Small Manufacturers – It may be a long time before we see any large manufacturing interest started here. In the meantime it is well to encourage the location in our village of persons engaged in some of the many smaller manufacturing enterprises of the day. Newell & Company’s establishment has in it ten or twelve men, besides double that number constantly engaged on buildings about town. Siver & Bixby, in their artificial teeth manufactory, employ seven or eight persons and turn out 500 teeth a day, which find a market all over the country. They rent the upper stories of a building which otherwise might stand vacant. Mechanics and operatives in such concerns make good citizens, spend their earnings in the village, and help sustain and fill up our churches and schools.

October 13, 1870


The “Old Town Pump” was erected over a large and never failing spring of excellent water that was discovered when “Second Street” now Main Street, was opened when the site of the Village of Cooperstown was surveyed and laid out in 1786. For many years it furnished most of the water used in the village for domestic purposes and also was the main reliance for the extinguishment of fires occurring in the business part of the place. All night long, in the conflagration that swept through a large portion of Main and Pioneer Streets in 1862, that pump was kept going without exhausting the supply of water. For more than half a century the store in front of which it stood was known as “The Town Pump Store.” The well was filled up a few years ago when the water pipes were laid through Main Street. Thinking of this early landmark, long regarded as one of the notable features, one of our citizens has caused to be erected over the site a stone two feet square, cut and engraved by E.A. Potter.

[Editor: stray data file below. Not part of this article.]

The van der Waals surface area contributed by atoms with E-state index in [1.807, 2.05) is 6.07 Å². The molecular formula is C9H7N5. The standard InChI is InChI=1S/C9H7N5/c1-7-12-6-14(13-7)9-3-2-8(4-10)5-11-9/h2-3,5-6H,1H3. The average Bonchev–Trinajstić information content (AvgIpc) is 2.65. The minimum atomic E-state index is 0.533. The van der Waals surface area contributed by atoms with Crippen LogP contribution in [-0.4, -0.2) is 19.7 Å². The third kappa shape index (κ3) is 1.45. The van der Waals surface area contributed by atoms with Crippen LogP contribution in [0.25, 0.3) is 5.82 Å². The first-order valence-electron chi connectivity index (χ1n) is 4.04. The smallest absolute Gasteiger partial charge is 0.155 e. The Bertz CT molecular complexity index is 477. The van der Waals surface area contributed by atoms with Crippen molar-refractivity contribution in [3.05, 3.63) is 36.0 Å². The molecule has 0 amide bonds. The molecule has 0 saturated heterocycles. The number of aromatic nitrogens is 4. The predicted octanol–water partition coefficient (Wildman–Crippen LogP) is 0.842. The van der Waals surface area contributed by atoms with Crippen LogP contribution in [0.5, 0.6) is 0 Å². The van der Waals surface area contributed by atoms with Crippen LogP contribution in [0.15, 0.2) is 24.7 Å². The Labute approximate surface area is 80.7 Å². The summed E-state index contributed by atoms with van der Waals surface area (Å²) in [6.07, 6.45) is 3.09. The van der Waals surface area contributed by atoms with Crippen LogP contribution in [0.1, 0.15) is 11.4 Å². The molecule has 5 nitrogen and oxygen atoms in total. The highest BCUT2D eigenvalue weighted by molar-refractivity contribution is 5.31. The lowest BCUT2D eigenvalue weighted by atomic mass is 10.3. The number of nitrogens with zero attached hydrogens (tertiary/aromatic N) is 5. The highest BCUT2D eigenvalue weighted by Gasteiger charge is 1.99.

October 17, 1895